Farmers in Bihar pay up to Rs 100 more per sack of urea than fixed by the government. Why? Gaon Connection investigates

It is peak paddy season in Bihar and farmers are caught in the crossfire among urea wholesalers, retailers and the government. Despite the state government’s warning, wholesalers and retailers are selling fertilisers at a rate much higher than the government-fixed MRP. Gaon Connection speaks with all stakeholders to understand the ground reality.

Rahul Jha
| Updated: July 15th, 2021

A farmer in Pashchim Champaran, Bihar, spreading urea in his fields. Pic: Nidhi Jamwal

Supaul, Bihar

With the southwest monsoon in an active phase, it is the peak kharif sowing season in India with farmers across the country purchasing urea and other chemical fertilisers to spread on their fields for a bountiful crop. 

On July 9, Umesh Rai, a farmer from Pipda village in Supaul district, visited the nearby store to buy seven sacks of urea. But unlike other farmers in the country, who buy urea at the central government-fixed price, Rai had to pay much higher for each sack of 45 kilogrammes (kg) of urea. 

“I purchased seven sacks of urea paying three hundred and thirty rupees a sack, which is sixty four rupees more per sack from the government-fixed rate,” Rai told Gaon Connection. The 65-year-old farmer owns 200 kattha of land (22 kattha = one acre). 

Strangely, and also against the law of the land, farmers in Bihar are shelling out a lot more money to buy urea and other fertilisers than their counterparts in Uttar Pradesh, Punjab and Haryana. 

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For example, while a 45-kg sack of urea in Uttar Pradesh costs Rs 266.50, in Bihar the same amount may cost between Rs 300 and Rs 360. Farmers of Bihar are forced to pay anything up to Rs 100 more per sack of urea. This, despite the state government declaring zero tolerance towards anyone selling urea above the prescribed rate. 

Farmers in Bihar complain they are forced to buy urea and DAP at a cost more than the MRP. Pic: Gaon Connection

“The cost of urea differs depending on the brand. While one sack may cost three hundred and sixty rupees a sack, another one can cost three hundred and thirty a sack in Bihar,” said Rai, whose Pipda village is located about 200 kms from the state capital Patna. 

The woes of farmers in Bihar do not end here. Sometimes, even if they are willing to pay more, urea is unavailable in far flung areas of the state, they complain.  

Pass the buck

Like Rai, thousands of other farmers in the state are paying more for urea, Diammonium Phosphate (DAP) and potash. The retailers sell it to the farmers at rates higher than the maximum retail price (MRP), because retailers claim they buy fertilisers from the wholesalers at higher rates.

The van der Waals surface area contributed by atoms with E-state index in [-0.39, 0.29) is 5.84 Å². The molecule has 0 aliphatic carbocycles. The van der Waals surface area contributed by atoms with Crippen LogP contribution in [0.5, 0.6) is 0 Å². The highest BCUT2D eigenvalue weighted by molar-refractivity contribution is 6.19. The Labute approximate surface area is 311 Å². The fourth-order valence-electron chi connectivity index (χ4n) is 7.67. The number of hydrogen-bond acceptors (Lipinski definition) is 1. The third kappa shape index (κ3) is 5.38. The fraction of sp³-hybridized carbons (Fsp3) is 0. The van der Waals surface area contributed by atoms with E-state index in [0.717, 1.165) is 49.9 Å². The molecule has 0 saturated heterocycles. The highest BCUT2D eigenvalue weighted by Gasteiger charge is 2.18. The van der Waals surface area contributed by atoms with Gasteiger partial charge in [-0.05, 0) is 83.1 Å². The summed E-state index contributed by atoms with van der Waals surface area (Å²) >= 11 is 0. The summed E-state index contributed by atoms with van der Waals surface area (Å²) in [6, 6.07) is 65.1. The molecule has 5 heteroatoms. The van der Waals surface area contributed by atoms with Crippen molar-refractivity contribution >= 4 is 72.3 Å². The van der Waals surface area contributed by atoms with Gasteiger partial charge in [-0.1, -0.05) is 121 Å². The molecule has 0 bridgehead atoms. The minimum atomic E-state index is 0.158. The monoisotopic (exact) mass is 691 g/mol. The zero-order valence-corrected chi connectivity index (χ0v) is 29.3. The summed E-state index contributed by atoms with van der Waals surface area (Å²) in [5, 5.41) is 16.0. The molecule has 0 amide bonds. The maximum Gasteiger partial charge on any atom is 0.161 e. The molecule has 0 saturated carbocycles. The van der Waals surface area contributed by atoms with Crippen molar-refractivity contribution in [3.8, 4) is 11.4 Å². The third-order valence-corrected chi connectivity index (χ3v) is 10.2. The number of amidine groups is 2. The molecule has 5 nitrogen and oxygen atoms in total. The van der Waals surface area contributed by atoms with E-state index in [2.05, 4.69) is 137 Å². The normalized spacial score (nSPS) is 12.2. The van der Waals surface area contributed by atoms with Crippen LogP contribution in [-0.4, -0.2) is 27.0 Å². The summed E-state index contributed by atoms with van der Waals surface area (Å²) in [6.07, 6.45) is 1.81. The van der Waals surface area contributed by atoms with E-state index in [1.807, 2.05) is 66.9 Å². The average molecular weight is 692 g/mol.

The wholesalers defend themselves by saying that the cost of transporting the goods to the sales centres costs them a lot of money and what the government pays them for it is merely one fourth the cost of what they spend.

Also Read: Rice racket: From the paddy fields of Bihar to the mandis of Punjab

“We are forced to sell above MRP. Companies and wholesalers sell fertilisers to us at rates higher than the MRP,” Sudhanshu Narayan Singh, president, Retail Fertilizers Association, Muzaffarpur district, told Gaon Connection. “Over and above that we have to pay the rent for our shops, pay our staff salaries, etc.,” he added. 

Order, order, order

On July 12, the state department of agriculture issued an order mentioning that it had received a spate of complaints about urea being sold at much higher rates than the MRP. The order reiterated that anyone found to be selling fertilisers at more than the MRP would face severe action. 

For the kharif 2021 season, the responsibility of transporting the fertilisers to the sales centres was of the companies, the order stated. This would also ensure the farmers got the fertilisers at a fair price.  

Seventy six per cent of Bihar’s population is directly or indirectly involved in agriculture.

However, the order has not yet been translated into action. “There are many government directives that are not carried out. Everything remains the same on ground,” a retailer from Supaul, on conditions of anonymity, told Gaon Connection. In many rural areas, shopkeepers are still selling the urea at a higher rate to farmers, he said. 

Last month also, in June, the state agriculture department had demanded the wholesalers and retailers to provide an affidavit that they would not sell fertilisers above the MRP. This had led to outrage. Many of them outright refused to do so.

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“Sell at the government fixed rate or shut down your shops,” Shyam Bihari Meena, district magistrate, Madhepura, told the representatives of fertiliser manufacturing companies as well as wholesalers, at a meeting.  However, of the 12 wholesalers in the district only two submitted their affidavit. Similarly, of the 640 retailers in the district, only 140 submitted them. 

Meanwhile in Muzaffarpur, Madhepura, Purnea, Bettiah and several other parts of the state, wholesalers and retailers have stopped selling urea. This has added to the problems of farmers and fertiliser manufacturers in the state. 

We’re helpless, say wholesalers

Bihar is one of the leading paddy cultivating states in the country. Seventy six per cent of its population is directly or indirectly involved in agriculture. Of the nearly eight million hectares under cultivation, 3.2 million hectares grow paddy. Nearly 10.5 million farmers in Bihar own land of which nearly 83 per cent are marginal farmers (owning less than one hectare land each).   

In 2019-20, Bihar used the most fertilisers.  The state recorded the use of 245.25 kgs per hectare of fertilisers. In the last five years the state has used 200 kgs per hectare or more of fertilisers, annually.